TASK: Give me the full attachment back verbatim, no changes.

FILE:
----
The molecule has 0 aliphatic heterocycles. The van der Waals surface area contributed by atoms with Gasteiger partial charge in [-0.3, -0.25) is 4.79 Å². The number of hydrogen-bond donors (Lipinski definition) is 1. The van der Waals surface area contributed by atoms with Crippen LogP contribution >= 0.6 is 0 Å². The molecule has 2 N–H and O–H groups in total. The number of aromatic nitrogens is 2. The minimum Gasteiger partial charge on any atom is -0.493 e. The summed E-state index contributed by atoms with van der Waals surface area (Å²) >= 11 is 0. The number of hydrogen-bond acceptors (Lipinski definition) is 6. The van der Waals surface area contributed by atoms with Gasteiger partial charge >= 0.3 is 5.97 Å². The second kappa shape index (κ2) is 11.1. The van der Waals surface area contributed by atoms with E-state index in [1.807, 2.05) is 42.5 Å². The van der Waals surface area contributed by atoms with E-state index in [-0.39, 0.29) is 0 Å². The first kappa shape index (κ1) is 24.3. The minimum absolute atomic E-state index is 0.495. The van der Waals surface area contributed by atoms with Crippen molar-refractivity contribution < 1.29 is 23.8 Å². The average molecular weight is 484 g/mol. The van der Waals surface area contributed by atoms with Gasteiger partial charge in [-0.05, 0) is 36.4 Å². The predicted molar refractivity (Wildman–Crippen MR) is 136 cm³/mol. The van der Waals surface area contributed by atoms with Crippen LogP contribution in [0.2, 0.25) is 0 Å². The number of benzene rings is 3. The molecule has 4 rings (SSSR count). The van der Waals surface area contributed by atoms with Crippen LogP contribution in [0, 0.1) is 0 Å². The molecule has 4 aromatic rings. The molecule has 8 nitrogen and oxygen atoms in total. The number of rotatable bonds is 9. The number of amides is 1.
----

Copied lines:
The molecule has 0 aliphatic heterocycles. The van der Waals surface area contributed by atoms with Gasteiger partial charge in [-0.3, -0.25) is 4.79 Å². The number of hydrogen-bond donors (Lipinski definition) is 1. The van der Waals surface area contributed by atoms with Crippen LogP contribution >= 0.6 is 0 Å². The molecule has 2 N–H and O–H groups in total. The number of aromatic nitrogens is 2. The minimum Gasteiger partial charge on any atom is -0.493 e. The summed E-state index contributed by atoms with van der Waals surface area (Å²) >= 11 is 0. The number of hydrogen-bond acceptors (Lipinski definition) is 6. The van der Waals surface area contributed by atoms with Gasteiger partial charge >= 0.3 is 5.97 Å². The second kappa shape index (κ2) is 11.1. The van der Waals surface area contributed by atoms with E-state index in [1.807, 2.05) is 42.5 Å². The van der Waals surface area contributed by atoms with E-state index in [-0.39, 0.29) is 0 Å². The first kappa shape index (κ1) is 24.3. The minimum absolute atomic E-state index is 0.495. The van der Waals surface area contributed by atoms with Crippen molar-refractivity contribution < 1.29 is 23.8 Å². The average molecular weight is 484 g/mol. The van der Waals surface area contributed by atoms with Gasteiger partial charge in [-0.05, 0) is 36.4 Å². The predicted molar refractivity (Wildman–Crippen MR) is 136 cm³/mol. The van der Waals surface area contributed by atoms with Crippen LogP contribution in [0.2, 0.25) is 0 Å². The number of benzene rings is 3. The molecule has 4 rings (SSSR count). The van der Waals surface area contributed by atoms with Crippen LogP contribution in [0, 0.1) is 0 Å². The molecule has 4 aromatic rings. The molecule has 8 nitrogen and oxygen atoms in total. The number of rotatable bonds is 9. The number of amides is 1.